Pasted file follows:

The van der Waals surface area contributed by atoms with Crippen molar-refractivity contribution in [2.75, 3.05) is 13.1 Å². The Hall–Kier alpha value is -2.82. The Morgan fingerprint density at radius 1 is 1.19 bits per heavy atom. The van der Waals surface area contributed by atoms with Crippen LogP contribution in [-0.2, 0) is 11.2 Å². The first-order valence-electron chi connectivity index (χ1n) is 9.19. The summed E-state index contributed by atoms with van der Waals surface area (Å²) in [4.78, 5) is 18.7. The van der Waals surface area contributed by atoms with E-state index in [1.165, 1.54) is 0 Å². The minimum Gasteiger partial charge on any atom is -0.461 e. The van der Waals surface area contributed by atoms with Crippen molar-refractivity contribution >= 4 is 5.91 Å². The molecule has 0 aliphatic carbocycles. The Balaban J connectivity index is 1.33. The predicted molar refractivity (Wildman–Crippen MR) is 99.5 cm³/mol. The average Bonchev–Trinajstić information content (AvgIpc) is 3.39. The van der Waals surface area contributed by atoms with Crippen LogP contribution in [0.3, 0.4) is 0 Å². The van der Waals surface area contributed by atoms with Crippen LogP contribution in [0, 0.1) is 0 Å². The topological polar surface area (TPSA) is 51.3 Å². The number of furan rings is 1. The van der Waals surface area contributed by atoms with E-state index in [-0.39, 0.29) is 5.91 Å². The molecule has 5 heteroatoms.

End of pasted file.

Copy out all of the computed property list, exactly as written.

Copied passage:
The van der Waals surface area contributed by atoms with Crippen molar-refractivity contribution in [2.75, 3.05) is 13.1 Å². The Hall–Kier alpha value is -2.82. The Morgan fingerprint density at radius 1 is 1.19 bits per heavy atom. The van der Waals surface area contributed by atoms with Crippen LogP contribution in [-0.2, 0) is 11.2 Å². The first-order valence-electron chi connectivity index (χ1n) is 9.19. The summed E-state index contributed by atoms with van der Waals surface area (Å²) in [4.78, 5) is 18.7. The van der Waals surface area contributed by atoms with E-state index in [1.165, 1.54) is 0 Å². The minimum Gasteiger partial charge on any atom is -0.461 e. The van der Waals surface area contributed by atoms with Crippen molar-refractivity contribution >= 4 is 5.91 Å². The molecule has 0 aliphatic carbocycles. The Balaban J connectivity index is 1.33. The predicted molar refractivity (Wildman–Crippen MR) is 99.5 cm³/mol. The average Bonchev–Trinajstić information content (AvgIpc) is 3.39. The van der Waals surface area contributed by atoms with Crippen LogP contribution in [0.3, 0.4) is 0 Å². The van der Waals surface area contributed by atoms with Crippen LogP contribution in [0, 0.1) is 0 Å². The topological polar surface area (TPSA) is 51.3 Å². The number of furan rings is 1. The van der Waals surface area contributed by atoms with E-state index in [-0.39, 0.29) is 5.91 Å². The molecule has 5 heteroatoms.